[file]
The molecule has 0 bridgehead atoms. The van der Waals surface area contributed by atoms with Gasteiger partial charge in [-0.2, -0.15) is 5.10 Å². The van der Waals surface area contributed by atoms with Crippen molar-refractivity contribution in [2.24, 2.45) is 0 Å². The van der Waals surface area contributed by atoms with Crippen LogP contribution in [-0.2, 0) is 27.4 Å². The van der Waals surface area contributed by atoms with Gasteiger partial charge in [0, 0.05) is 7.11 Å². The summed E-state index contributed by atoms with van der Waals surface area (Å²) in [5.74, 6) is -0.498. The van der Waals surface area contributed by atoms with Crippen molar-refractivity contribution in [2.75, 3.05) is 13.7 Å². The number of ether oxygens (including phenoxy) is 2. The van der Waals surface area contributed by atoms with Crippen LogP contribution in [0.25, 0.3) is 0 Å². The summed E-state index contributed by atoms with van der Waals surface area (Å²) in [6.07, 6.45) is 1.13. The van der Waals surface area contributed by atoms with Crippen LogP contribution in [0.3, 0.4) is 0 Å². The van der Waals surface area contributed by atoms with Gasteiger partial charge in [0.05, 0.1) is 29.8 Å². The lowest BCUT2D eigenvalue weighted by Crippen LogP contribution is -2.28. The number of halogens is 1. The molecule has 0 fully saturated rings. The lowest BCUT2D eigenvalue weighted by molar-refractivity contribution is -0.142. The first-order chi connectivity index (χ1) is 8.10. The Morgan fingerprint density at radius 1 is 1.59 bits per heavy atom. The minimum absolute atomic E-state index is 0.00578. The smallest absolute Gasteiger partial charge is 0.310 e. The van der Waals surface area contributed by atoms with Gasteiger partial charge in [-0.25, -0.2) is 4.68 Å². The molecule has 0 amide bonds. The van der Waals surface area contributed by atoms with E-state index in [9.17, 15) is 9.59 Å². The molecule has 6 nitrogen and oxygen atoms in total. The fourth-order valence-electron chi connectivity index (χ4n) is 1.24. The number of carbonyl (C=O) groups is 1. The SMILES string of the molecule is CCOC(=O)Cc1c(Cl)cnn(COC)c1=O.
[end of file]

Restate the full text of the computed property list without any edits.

The molecule has 0 bridgehead atoms. The van der Waals surface area contributed by atoms with Gasteiger partial charge in [-0.2, -0.15) is 5.10 Å². The van der Waals surface area contributed by atoms with Crippen molar-refractivity contribution in [2.24, 2.45) is 0 Å². The van der Waals surface area contributed by atoms with Crippen LogP contribution in [-0.2, 0) is 27.4 Å². The van der Waals surface area contributed by atoms with Gasteiger partial charge in [0, 0.05) is 7.11 Å². The summed E-state index contributed by atoms with van der Waals surface area (Å²) in [5.74, 6) is -0.498. The van der Waals surface area contributed by atoms with Crippen molar-refractivity contribution in [2.75, 3.05) is 13.7 Å². The number of ether oxygens (including phenoxy) is 2. The van der Waals surface area contributed by atoms with Crippen LogP contribution in [0.25, 0.3) is 0 Å². The summed E-state index contributed by atoms with van der Waals surface area (Å²) in [6.07, 6.45) is 1.13. The van der Waals surface area contributed by atoms with Crippen LogP contribution in [0.3, 0.4) is 0 Å². The van der Waals surface area contributed by atoms with Gasteiger partial charge in [0.05, 0.1) is 29.8 Å². The lowest BCUT2D eigenvalue weighted by Crippen LogP contribution is -2.28. The number of halogens is 1. The molecule has 0 fully saturated rings. The lowest BCUT2D eigenvalue weighted by molar-refractivity contribution is -0.142. The first-order chi connectivity index (χ1) is 8.10. The Morgan fingerprint density at radius 1 is 1.59 bits per heavy atom. The minimum absolute atomic E-state index is 0.00578. The smallest absolute Gasteiger partial charge is 0.310 e. The van der Waals surface area contributed by atoms with Gasteiger partial charge in [-0.25, -0.2) is 4.68 Å². The molecule has 0 amide bonds. The van der Waals surface area contributed by atoms with E-state index in [9.17, 15) is 9.59 Å². The molecule has 6 nitrogen and oxygen atoms in total. The fourth-order valence-electron chi connectivity index (χ4n) is 1.24. The number of carbonyl (C=O) groups is 1. The SMILES string of the molecule is CCOC(=O)Cc1c(Cl)cnn(COC)c1=O.